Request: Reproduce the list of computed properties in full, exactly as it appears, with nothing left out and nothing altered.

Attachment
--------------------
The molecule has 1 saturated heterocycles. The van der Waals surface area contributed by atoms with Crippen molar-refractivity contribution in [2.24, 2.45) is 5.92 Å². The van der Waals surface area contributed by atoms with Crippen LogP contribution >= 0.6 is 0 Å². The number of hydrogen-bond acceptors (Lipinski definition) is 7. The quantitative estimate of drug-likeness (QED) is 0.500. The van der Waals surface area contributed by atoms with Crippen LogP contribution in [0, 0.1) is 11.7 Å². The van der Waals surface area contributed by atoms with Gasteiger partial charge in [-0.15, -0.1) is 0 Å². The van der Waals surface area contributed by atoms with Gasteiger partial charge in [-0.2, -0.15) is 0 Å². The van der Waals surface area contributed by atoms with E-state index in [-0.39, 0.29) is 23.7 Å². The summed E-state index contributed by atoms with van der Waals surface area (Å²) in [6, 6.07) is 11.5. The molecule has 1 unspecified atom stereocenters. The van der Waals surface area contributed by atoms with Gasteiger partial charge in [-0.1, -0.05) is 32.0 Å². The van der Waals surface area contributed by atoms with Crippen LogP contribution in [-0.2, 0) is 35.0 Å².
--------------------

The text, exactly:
The molecule has 1 saturated heterocycles. The van der Waals surface area contributed by atoms with Crippen molar-refractivity contribution in [2.24, 2.45) is 5.92 Å². The van der Waals surface area contributed by atoms with Crippen LogP contribution >= 0.6 is 0 Å². The number of hydrogen-bond acceptors (Lipinski definition) is 7. The quantitative estimate of drug-likeness (QED) is 0.500. The van der Waals surface area contributed by atoms with Crippen LogP contribution in [0, 0.1) is 11.7 Å². The van der Waals surface area contributed by atoms with Gasteiger partial charge in [-0.15, -0.1) is 0 Å². The van der Waals surface area contributed by atoms with Gasteiger partial charge in [-0.2, -0.15) is 0 Å². The van der Waals surface area contributed by atoms with E-state index in [-0.39, 0.29) is 23.7 Å². The summed E-state index contributed by atoms with van der Waals surface area (Å²) in [6, 6.07) is 11.5. The molecule has 1 unspecified atom stereocenters. The van der Waals surface area contributed by atoms with Gasteiger partial charge in [-0.1, -0.05) is 32.0 Å². The van der Waals surface area contributed by atoms with Crippen LogP contribution in [-0.2, 0) is 35.0 Å².